Where the world resided: tracing embassies and missions of Imperial Russia’s capital

(Graphic design: Mykhaylo Bonovskyy)

An interactive map of St Petersburg’s former embassies and missions. These inconspicuous buildings of today played a central role in pre-revolution diplomacy. 

One hundred years ago, St Petersburg endured its final year of being the capital of Russia. Like other capitals, the city had the privilege of hosting many foreign embassies and missions. The embassies and missions varied in size. Some of them resided in opulent palaces, while others occupied one or several apartments in many of St Petersburg’s revenue buildings.

In 1917, the revolution shook the Russian Empire and by 1918, the capital of a newly forming Soviet state was relocated to Moscow. The embassies and missions had to move, but the buildings they once occupied in St Petersburg remain. Explore the map to learn more about this often overlooked part of St Petersburg’s fascinating history.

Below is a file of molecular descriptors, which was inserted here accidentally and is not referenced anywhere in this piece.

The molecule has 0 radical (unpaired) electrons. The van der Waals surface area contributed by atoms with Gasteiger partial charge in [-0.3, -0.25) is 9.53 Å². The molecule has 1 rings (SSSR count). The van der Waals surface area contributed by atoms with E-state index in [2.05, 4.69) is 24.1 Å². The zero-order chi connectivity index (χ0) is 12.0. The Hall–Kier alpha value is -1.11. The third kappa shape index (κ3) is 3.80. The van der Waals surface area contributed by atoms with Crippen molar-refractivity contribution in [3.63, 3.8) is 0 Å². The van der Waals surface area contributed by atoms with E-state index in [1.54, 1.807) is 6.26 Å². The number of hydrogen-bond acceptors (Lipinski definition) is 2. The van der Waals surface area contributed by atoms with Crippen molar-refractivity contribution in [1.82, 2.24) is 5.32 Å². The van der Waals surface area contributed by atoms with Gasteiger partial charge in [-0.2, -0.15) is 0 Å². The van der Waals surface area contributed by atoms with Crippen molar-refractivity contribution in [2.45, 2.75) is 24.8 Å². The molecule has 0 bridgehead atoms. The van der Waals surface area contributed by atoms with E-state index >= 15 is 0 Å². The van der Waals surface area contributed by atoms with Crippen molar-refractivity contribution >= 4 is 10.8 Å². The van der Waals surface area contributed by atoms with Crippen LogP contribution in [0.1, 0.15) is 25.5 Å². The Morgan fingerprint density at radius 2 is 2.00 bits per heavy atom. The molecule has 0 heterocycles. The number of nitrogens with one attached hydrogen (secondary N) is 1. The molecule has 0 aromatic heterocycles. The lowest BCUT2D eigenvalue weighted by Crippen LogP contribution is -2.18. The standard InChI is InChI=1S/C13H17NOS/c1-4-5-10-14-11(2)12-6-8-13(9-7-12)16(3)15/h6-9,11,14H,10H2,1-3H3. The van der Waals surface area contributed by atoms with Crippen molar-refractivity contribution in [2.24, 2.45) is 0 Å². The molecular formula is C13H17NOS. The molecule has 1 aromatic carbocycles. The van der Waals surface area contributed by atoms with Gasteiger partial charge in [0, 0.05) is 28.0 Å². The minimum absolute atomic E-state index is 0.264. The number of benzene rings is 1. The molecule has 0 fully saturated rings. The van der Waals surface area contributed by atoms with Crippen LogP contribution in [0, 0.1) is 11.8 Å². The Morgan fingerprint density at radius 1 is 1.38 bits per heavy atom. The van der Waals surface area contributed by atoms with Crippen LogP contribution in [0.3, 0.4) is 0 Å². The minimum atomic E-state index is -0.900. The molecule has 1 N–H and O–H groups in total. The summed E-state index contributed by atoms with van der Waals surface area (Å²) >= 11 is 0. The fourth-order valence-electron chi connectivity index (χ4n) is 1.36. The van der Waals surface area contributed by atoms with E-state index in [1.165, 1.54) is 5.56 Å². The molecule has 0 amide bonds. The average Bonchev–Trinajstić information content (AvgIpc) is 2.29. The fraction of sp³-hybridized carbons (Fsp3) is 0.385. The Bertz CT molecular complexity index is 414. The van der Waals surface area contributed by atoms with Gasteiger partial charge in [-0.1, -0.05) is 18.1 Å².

Sources: Suvorin, A. S. Ves Petrograd. (1914 & 1917).

Many thanks to all those who run and contribute to citywalls.ru website, as well as other bloggers and history enthusiasts.

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